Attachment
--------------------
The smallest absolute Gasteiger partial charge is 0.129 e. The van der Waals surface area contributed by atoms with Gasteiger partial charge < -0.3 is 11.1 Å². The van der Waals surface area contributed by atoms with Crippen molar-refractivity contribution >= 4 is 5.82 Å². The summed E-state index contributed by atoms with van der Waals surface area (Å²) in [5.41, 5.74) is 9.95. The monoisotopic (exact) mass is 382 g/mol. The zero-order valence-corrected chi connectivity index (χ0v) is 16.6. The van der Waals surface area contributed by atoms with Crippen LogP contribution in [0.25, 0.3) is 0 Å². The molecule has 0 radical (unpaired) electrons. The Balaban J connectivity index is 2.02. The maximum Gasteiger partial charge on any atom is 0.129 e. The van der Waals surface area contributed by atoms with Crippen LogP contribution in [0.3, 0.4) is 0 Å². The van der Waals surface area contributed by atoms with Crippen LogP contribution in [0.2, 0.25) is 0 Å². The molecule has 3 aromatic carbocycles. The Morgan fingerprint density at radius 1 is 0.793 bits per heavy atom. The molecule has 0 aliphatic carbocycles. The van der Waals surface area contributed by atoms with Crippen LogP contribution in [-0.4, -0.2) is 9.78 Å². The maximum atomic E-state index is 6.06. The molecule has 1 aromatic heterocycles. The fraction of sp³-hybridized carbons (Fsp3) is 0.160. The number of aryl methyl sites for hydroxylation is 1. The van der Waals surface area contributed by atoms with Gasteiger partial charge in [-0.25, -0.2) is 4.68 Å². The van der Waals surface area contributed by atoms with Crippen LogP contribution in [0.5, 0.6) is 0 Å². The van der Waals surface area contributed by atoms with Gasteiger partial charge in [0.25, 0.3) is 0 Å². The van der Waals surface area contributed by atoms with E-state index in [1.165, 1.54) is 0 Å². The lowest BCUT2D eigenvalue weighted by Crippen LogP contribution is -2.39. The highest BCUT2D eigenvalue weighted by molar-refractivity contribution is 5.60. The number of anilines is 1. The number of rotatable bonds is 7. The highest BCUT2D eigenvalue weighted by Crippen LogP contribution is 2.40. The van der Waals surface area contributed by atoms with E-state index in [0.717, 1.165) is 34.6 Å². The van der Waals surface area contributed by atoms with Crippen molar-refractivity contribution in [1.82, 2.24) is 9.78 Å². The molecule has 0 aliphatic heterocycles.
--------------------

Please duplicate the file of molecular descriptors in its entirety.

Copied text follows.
The smallest absolute Gasteiger partial charge is 0.129 e. The van der Waals surface area contributed by atoms with Gasteiger partial charge < -0.3 is 11.1 Å². The van der Waals surface area contributed by atoms with Crippen molar-refractivity contribution >= 4 is 5.82 Å². The summed E-state index contributed by atoms with van der Waals surface area (Å²) in [5.41, 5.74) is 9.95. The monoisotopic (exact) mass is 382 g/mol. The zero-order valence-corrected chi connectivity index (χ0v) is 16.6. The van der Waals surface area contributed by atoms with Crippen LogP contribution in [0.25, 0.3) is 0 Å². The molecule has 0 radical (unpaired) electrons. The Balaban J connectivity index is 2.02. The maximum Gasteiger partial charge on any atom is 0.129 e. The van der Waals surface area contributed by atoms with Crippen LogP contribution in [0.3, 0.4) is 0 Å². The van der Waals surface area contributed by atoms with Crippen LogP contribution in [0.2, 0.25) is 0 Å². The molecule has 3 aromatic carbocycles. The Morgan fingerprint density at radius 1 is 0.793 bits per heavy atom. The molecule has 0 aliphatic carbocycles. The van der Waals surface area contributed by atoms with Crippen LogP contribution in [-0.4, -0.2) is 9.78 Å². The maximum atomic E-state index is 6.06. The molecule has 1 aromatic heterocycles. The fraction of sp³-hybridized carbons (Fsp3) is 0.160. The number of aryl methyl sites for hydroxylation is 1. The van der Waals surface area contributed by atoms with Gasteiger partial charge in [-0.25, -0.2) is 4.68 Å². The van der Waals surface area contributed by atoms with Crippen LogP contribution in [0.5, 0.6) is 0 Å². The van der Waals surface area contributed by atoms with Gasteiger partial charge in [0.25, 0.3) is 0 Å². The van der Waals surface area contributed by atoms with E-state index in [1.165, 1.54) is 0 Å². The lowest BCUT2D eigenvalue weighted by Crippen LogP contribution is -2.39. The highest BCUT2D eigenvalue weighted by molar-refractivity contribution is 5.60. The number of anilines is 1. The number of rotatable bonds is 7. The highest BCUT2D eigenvalue weighted by Crippen LogP contribution is 2.40. The van der Waals surface area contributed by atoms with E-state index in [0.717, 1.165) is 34.6 Å². The van der Waals surface area contributed by atoms with Crippen molar-refractivity contribution in [1.82, 2.24) is 9.78 Å². The molecule has 0 aliphatic heterocycles.